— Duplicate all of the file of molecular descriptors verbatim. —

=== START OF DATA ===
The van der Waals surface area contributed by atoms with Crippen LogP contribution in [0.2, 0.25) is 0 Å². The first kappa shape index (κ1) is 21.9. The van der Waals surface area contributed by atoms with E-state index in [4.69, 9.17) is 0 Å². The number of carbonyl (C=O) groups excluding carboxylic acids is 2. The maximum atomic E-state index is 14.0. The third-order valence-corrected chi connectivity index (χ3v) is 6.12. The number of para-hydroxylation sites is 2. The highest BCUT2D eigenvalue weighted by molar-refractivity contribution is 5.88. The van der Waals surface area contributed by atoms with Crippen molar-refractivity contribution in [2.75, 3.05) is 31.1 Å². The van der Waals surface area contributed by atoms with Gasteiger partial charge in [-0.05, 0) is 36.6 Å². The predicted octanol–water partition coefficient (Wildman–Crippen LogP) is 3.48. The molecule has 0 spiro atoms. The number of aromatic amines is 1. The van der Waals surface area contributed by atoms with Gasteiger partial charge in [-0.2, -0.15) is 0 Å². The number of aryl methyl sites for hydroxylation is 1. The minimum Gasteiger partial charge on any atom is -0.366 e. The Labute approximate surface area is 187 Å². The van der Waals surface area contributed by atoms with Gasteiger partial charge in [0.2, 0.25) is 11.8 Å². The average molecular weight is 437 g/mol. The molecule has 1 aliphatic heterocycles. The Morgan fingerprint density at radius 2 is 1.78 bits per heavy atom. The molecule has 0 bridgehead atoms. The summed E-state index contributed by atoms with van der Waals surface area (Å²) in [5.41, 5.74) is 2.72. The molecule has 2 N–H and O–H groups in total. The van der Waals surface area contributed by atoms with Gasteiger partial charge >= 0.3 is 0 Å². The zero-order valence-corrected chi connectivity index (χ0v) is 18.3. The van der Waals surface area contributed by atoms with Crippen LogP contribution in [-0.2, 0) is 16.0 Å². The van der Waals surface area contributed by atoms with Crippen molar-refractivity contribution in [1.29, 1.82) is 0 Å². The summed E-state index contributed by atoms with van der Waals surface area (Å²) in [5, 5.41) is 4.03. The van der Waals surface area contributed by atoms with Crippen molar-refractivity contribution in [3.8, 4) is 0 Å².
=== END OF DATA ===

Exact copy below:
The van der Waals surface area contributed by atoms with Crippen LogP contribution in [0.2, 0.25) is 0 Å². The first kappa shape index (κ1) is 21.9. The van der Waals surface area contributed by atoms with E-state index in [4.69, 9.17) is 0 Å². The number of carbonyl (C=O) groups excluding carboxylic acids is 2. The maximum atomic E-state index is 14.0. The third-order valence-corrected chi connectivity index (χ3v) is 6.12. The number of para-hydroxylation sites is 2. The highest BCUT2D eigenvalue weighted by molar-refractivity contribution is 5.88. The van der Waals surface area contributed by atoms with Crippen molar-refractivity contribution in [2.75, 3.05) is 31.1 Å². The van der Waals surface area contributed by atoms with Gasteiger partial charge in [-0.05, 0) is 36.6 Å². The predicted octanol–water partition coefficient (Wildman–Crippen LogP) is 3.48. The molecule has 0 spiro atoms. The number of aromatic amines is 1. The van der Waals surface area contributed by atoms with Gasteiger partial charge in [-0.2, -0.15) is 0 Å². The number of aryl methyl sites for hydroxylation is 1. The minimum Gasteiger partial charge on any atom is -0.366 e. The Labute approximate surface area is 187 Å². The van der Waals surface area contributed by atoms with Gasteiger partial charge in [0.2, 0.25) is 11.8 Å². The average molecular weight is 437 g/mol. The molecule has 1 aliphatic heterocycles. The Morgan fingerprint density at radius 2 is 1.78 bits per heavy atom. The molecule has 0 bridgehead atoms. The summed E-state index contributed by atoms with van der Waals surface area (Å²) in [5.41, 5.74) is 2.72. The molecule has 2 N–H and O–H groups in total. The van der Waals surface area contributed by atoms with Gasteiger partial charge >= 0.3 is 0 Å². The zero-order valence-corrected chi connectivity index (χ0v) is 18.3. The van der Waals surface area contributed by atoms with Crippen LogP contribution in [-0.2, 0) is 16.0 Å². The van der Waals surface area contributed by atoms with Crippen molar-refractivity contribution in [1.29, 1.82) is 0 Å². The summed E-state index contributed by atoms with van der Waals surface area (Å²) in [5, 5.41) is 4.03. The van der Waals surface area contributed by atoms with Crippen molar-refractivity contribution in [3.8, 4) is 0 Å².